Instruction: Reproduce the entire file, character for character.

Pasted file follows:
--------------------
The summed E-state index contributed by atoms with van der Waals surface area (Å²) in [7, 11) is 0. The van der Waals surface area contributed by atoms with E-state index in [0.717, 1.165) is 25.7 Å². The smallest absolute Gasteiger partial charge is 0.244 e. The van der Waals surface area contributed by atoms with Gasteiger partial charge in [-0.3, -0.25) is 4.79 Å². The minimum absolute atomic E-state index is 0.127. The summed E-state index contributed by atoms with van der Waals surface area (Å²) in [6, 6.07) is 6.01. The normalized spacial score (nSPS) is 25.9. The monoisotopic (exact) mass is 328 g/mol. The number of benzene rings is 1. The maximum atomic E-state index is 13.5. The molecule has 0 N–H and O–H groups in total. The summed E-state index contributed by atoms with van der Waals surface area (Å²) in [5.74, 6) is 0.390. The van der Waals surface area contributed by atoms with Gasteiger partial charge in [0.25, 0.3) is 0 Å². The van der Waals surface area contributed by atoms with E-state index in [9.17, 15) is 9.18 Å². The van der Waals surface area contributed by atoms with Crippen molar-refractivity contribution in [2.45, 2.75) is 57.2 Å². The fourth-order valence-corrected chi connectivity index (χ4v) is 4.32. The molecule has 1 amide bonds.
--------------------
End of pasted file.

The summed E-state index contributed by atoms with van der Waals surface area (Å²) in [7, 11) is 0. The van der Waals surface area contributed by atoms with E-state index in [0.717, 1.165) is 25.7 Å². The smallest absolute Gasteiger partial charge is 0.244 e. The van der Waals surface area contributed by atoms with Gasteiger partial charge in [-0.3, -0.25) is 4.79 Å². The minimum absolute atomic E-state index is 0.127. The summed E-state index contributed by atoms with van der Waals surface area (Å²) in [6, 6.07) is 6.01. The normalized spacial score (nSPS) is 25.9. The monoisotopic (exact) mass is 328 g/mol. The number of benzene rings is 1. The maximum atomic E-state index is 13.5. The molecule has 0 N–H and O–H groups in total. The summed E-state index contributed by atoms with van der Waals surface area (Å²) in [5.74, 6) is 0.390. The van der Waals surface area contributed by atoms with Gasteiger partial charge in [0.25, 0.3) is 0 Å². The van der Waals surface area contributed by atoms with E-state index in [9.17, 15) is 9.18 Å². The van der Waals surface area contributed by atoms with Crippen molar-refractivity contribution in [2.45, 2.75) is 57.2 Å². The fourth-order valence-corrected chi connectivity index (χ4v) is 4.32. The molecule has 1 amide bonds.